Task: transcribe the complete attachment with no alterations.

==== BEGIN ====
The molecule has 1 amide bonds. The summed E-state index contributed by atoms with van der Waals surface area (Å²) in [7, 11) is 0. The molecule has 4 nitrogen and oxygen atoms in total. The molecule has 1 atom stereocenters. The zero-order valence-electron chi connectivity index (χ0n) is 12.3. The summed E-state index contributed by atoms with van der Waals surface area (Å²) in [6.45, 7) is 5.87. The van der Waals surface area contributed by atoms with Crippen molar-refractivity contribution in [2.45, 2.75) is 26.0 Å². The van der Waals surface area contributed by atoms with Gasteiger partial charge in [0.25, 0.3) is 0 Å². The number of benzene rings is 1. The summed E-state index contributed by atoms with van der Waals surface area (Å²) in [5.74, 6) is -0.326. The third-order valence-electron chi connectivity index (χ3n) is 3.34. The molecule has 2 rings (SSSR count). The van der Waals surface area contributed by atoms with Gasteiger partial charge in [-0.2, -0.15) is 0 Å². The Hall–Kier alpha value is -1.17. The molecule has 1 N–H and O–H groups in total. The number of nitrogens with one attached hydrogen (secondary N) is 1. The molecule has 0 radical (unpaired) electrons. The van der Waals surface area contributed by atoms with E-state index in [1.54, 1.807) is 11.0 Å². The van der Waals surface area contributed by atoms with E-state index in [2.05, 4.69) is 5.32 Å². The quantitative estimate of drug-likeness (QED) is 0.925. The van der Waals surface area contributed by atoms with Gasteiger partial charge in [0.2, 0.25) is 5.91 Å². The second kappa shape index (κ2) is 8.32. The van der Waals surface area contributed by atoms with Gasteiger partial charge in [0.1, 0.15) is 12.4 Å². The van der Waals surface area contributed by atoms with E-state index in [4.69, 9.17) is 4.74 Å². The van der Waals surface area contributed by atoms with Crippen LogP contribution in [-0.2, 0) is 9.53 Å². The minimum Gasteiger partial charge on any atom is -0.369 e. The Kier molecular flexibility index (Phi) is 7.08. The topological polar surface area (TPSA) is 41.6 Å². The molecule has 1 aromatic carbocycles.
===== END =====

The molecule has 1 amide bonds. The summed E-state index contributed by atoms with van der Waals surface area (Å²) in [7, 11) is 0. The molecule has 4 nitrogen and oxygen atoms in total. The molecule has 1 atom stereocenters. The zero-order valence-electron chi connectivity index (χ0n) is 12.3. The summed E-state index contributed by atoms with van der Waals surface area (Å²) in [6.45, 7) is 5.87. The van der Waals surface area contributed by atoms with Crippen molar-refractivity contribution in [2.45, 2.75) is 26.0 Å². The van der Waals surface area contributed by atoms with Gasteiger partial charge in [0.25, 0.3) is 0 Å². The number of benzene rings is 1. The summed E-state index contributed by atoms with van der Waals surface area (Å²) in [5.74, 6) is -0.326. The third-order valence-electron chi connectivity index (χ3n) is 3.34. The molecule has 2 rings (SSSR count). The van der Waals surface area contributed by atoms with Gasteiger partial charge in [-0.2, -0.15) is 0 Å². The Hall–Kier alpha value is -1.17. The molecule has 1 N–H and O–H groups in total. The number of nitrogens with one attached hydrogen (secondary N) is 1. The molecule has 0 radical (unpaired) electrons. The van der Waals surface area contributed by atoms with E-state index in [1.54, 1.807) is 11.0 Å². The van der Waals surface area contributed by atoms with E-state index in [2.05, 4.69) is 5.32 Å². The quantitative estimate of drug-likeness (QED) is 0.925. The van der Waals surface area contributed by atoms with Gasteiger partial charge in [0.2, 0.25) is 5.91 Å². The second kappa shape index (κ2) is 8.32. The van der Waals surface area contributed by atoms with Gasteiger partial charge in [0.1, 0.15) is 12.4 Å². The van der Waals surface area contributed by atoms with E-state index in [4.69, 9.17) is 4.74 Å². The van der Waals surface area contributed by atoms with Crippen LogP contribution in [-0.2, 0) is 9.53 Å². The minimum Gasteiger partial charge on any atom is -0.369 e. The Kier molecular flexibility index (Phi) is 7.08. The topological polar surface area (TPSA) is 41.6 Å². The molecule has 1 aromatic carbocycles.